## E0-ORDINALP

a recognizer for the ordinals up to epsilon-0
```Major Section:  MISCELLANEOUS
```

Using the nonnegative integers and lists we can represent the ordinals up to `epsilon-0`. The ACL2 notion of `ordinal` is the same as that found in `nqthm-1992` and both are very similar to the development given in ``New Version of the Consistency Proof for Elementary Number Theory'' in The Collected Papers of Gerhard Gentzen, ed. M.E. Szabo, North-Holland Publishing Company, Amsterdam, 1969, pp 132-213.

The following essay is intended to provide intuition about ordinals. The truth, of course, lies simply in the ACL2 definitions of `e0-ordinalp` and `e0-ord-<`.

Very intuitively, think of each non-zero natural number as by being denoted by a series of the appropriate number of strokes, i.e.,

```0             0
1             |
2             ||
3             |||
4             ||||
...           ...
```
Then ```omega`,'' here written as `w`, is the ordinal that might be written as
```w             |||||...,
```
i.e., an infinite number of strokes. Addition here is just concatenation. Observe that adding one to the front of `w` in the picture above produces `w` again, which gives rise to a standard definition of `w`: `w` is the least ordinal such that adding another stroke at the beginning does not change the ordinal.

We denote by `w+w` or `w*2` the ```doubly infinite`'' sequence that we might write as follows.

```w*2           |||||... |||||...
```
One way to think of `w*2` is that it is obtained by replacing each stroke in `2` `(||)` by `w`. Thus, one can imagine `w*3`, `w*4`, etc., which leads ultimately to the idea of ```w*w`,'' the ordinal obtained by replacing each stroke in `w` by `w`. This is also written as ```omega` squared'' or `w^2`, or:
``` 2
w             |||||... |||||... |||||... |||||... |||||... ...
```
We can analogously construct `w^3` by replacing each stroke in `w` by `w^2` (which, it turns out, is the same as replacing each stroke in `w^2` by `w`). That is, we can construct `w^3` as `w` copies of `w^2`,
``` 3              2       2       2       2
w              w  ...  w  ...  w  ...  w ... ...
```
Then we can construct `w^4` as `w` copies of `w^3`, `w^5` as `w` copies of `w^4`, etc., ultimately suggesting `w^w`. We can then stack `omega`s, i.e., `(w^w)^w` etc. Consider the ``limit'' of all of those stacks, which we might display as follows.
```       .
.
.
w
w
w
w
w
```
That is epsilon-0.

Below we begin listing some ordinals up to `epsilon-0`; the reader can fill in the gaps at his or her leisure. We show in the left column the conventional notation, using `w` as ```omega`,'' and in the right column the ACL2 object representing the corresponding ordinal.

```  ordinal            ACL2 representation

0                  0
1                  1
2                  2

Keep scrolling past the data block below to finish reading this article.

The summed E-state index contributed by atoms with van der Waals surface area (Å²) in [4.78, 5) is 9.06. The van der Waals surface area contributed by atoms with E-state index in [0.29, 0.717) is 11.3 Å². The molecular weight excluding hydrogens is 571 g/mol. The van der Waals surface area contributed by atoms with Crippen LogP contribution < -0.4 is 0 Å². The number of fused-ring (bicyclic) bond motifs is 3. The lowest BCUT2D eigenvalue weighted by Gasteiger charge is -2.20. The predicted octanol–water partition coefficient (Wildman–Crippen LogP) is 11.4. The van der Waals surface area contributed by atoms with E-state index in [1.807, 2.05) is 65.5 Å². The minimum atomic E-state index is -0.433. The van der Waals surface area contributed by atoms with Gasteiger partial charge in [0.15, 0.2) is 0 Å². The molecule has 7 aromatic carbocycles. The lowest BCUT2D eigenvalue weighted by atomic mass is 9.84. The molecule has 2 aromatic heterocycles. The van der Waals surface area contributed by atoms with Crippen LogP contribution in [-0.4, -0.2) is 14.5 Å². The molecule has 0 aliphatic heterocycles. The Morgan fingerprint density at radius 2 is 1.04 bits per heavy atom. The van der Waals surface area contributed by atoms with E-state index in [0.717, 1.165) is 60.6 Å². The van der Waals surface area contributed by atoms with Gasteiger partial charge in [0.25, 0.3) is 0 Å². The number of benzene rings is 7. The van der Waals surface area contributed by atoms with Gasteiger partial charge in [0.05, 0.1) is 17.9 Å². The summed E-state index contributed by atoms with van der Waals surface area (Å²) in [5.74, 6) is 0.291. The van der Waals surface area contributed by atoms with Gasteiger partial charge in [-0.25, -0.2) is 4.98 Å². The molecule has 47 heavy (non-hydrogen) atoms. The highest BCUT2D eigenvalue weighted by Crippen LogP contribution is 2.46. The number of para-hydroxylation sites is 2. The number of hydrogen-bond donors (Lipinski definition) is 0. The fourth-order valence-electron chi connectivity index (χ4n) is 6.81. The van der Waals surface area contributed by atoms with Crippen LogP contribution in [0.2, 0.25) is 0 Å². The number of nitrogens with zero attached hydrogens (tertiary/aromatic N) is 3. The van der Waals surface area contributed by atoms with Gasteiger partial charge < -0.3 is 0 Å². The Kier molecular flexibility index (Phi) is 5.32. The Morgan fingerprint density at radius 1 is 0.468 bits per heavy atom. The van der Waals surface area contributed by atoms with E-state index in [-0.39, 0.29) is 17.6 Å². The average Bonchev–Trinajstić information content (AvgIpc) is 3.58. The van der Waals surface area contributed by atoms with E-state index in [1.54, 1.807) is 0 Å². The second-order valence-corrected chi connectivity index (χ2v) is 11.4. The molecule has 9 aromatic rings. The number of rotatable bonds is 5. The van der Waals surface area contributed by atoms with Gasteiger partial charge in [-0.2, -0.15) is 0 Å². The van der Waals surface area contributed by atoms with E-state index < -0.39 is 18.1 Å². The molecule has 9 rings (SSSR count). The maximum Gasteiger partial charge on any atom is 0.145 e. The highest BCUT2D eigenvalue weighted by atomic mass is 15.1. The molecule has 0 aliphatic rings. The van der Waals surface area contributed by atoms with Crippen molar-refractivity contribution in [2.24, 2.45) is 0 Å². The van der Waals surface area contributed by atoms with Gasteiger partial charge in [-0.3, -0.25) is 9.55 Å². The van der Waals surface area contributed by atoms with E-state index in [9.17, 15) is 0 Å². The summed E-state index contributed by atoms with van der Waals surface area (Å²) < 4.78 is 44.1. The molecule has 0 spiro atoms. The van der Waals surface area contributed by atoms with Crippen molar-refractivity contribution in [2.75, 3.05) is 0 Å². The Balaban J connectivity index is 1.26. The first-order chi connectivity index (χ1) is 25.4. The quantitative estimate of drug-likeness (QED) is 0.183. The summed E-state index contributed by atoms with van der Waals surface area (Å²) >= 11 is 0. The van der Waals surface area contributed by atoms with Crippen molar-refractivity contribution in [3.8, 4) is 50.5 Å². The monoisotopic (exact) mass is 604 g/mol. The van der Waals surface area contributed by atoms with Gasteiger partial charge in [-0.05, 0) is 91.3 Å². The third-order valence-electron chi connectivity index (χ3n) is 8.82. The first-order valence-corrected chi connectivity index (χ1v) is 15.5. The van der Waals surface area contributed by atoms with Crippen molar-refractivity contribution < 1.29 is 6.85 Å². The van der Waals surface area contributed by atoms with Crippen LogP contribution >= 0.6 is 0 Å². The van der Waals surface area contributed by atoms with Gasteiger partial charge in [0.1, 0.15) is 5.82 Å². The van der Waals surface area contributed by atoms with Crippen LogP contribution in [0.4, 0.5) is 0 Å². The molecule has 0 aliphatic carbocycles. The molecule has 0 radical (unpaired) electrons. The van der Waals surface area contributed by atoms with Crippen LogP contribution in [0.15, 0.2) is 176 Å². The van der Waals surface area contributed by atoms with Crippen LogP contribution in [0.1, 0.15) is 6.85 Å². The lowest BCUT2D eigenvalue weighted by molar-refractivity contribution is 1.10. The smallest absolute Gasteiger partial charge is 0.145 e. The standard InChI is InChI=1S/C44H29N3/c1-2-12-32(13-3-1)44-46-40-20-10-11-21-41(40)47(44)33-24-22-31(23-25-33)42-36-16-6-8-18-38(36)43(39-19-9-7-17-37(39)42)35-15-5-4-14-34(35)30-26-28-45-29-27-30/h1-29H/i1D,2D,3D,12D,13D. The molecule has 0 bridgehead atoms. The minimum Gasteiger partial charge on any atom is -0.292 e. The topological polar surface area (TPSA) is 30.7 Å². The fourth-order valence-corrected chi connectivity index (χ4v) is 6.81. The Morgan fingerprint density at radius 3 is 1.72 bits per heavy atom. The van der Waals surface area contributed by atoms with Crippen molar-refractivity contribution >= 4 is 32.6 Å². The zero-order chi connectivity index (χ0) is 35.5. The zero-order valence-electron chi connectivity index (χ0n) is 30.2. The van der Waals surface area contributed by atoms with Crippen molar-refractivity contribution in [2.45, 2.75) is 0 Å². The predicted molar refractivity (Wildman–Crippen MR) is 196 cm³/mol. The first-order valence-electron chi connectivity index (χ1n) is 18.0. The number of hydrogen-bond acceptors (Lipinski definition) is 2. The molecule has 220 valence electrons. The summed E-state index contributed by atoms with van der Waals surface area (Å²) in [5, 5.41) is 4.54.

3                  3
...                ...
w                 '(1 . 0)
w+1               '(1 . 1)
w+2               '(1 . 2)
...                ...
w*2               '(1 1 . 0)
(w*2)+1           '(1 1 . 1)
...                ...
w*3               '(1 1 1 . 0)
(w*3)+1           '(1 1 1 . 1)
...                ...

2
w                 '(2 . 0)
...                ...

2
w +w*4+3          '(2 1 1 1 1 . 3)
...                ...

3
w                 '(3 . 0)
...                ...

w
w                 '((1 . 0) . 0)
...                ...

w  99
w +w  +4w+3       '((1 . 0) 99 1 1 1 1 . 3)
...                ...

2
w
w                 '((2 . 0) . 0)

...                ...

w
w
w                 '(((1 . 0) . 0) . 0)
...                ...
```
Observe that the sequence of `e0-ordinalp`s starts with the nonnegative integers. This is convenient because it means that if a term, such as a measure expression for justifying a recursive function (see e0-ord-<) must produce an `e0-ordinalp` it suffices for it to produce a nonnegative integer.

The ordinals listed above are listed in ascending order. This is the ordering tested by `e0-ord-<`.

The ```epsilon-0` ordinals'' of ACL2 are recognized by the recursively defined function `e0-ordinalp`. The base case of the recursion tells us that nonnegative integers are `epsilon-0` ordinals. Otherwise, an `epsilon-0` ordinal is a `cons` pair `(o1 . o2)`, where `o1` is a non-`0` `epsilon-0` ordinal, `o2` is an `epsilon-0` ordinal, and if `o2` is not an integer then its `car` (which, by the foregoing, must be an `epsilon-0` ordinal) is no greater than `o1`. Thus, if you think of a (non-integer) `epsilon-0` ordinal as a list, each element is an non-`0` `epsilon-0` ordinal, the ordinals are listed in weakly descending order, and the final `cdr` of the list is an integer.

The function `e0-ord-<` compares two `epsilon-0` ordinals, `x` and `y`. If both are integers, `e0-ord-<` is just `x<y`. If one is an integer and the other is a `cons`, the integer is the smaller. Otherwise, the ordinals in their `car`s are compared recursively and determines which is smaller unless the `car`s are equal, in which case the ordinals in their `cdr`s are compared.

Fundamental to ACL2 is the fact that `e0-ord-<` is well-founded on `epsilon-0` ordinals. That is, there is no ``infinitely descending chain'' of such ordinals. See proof-of-well-foundedness.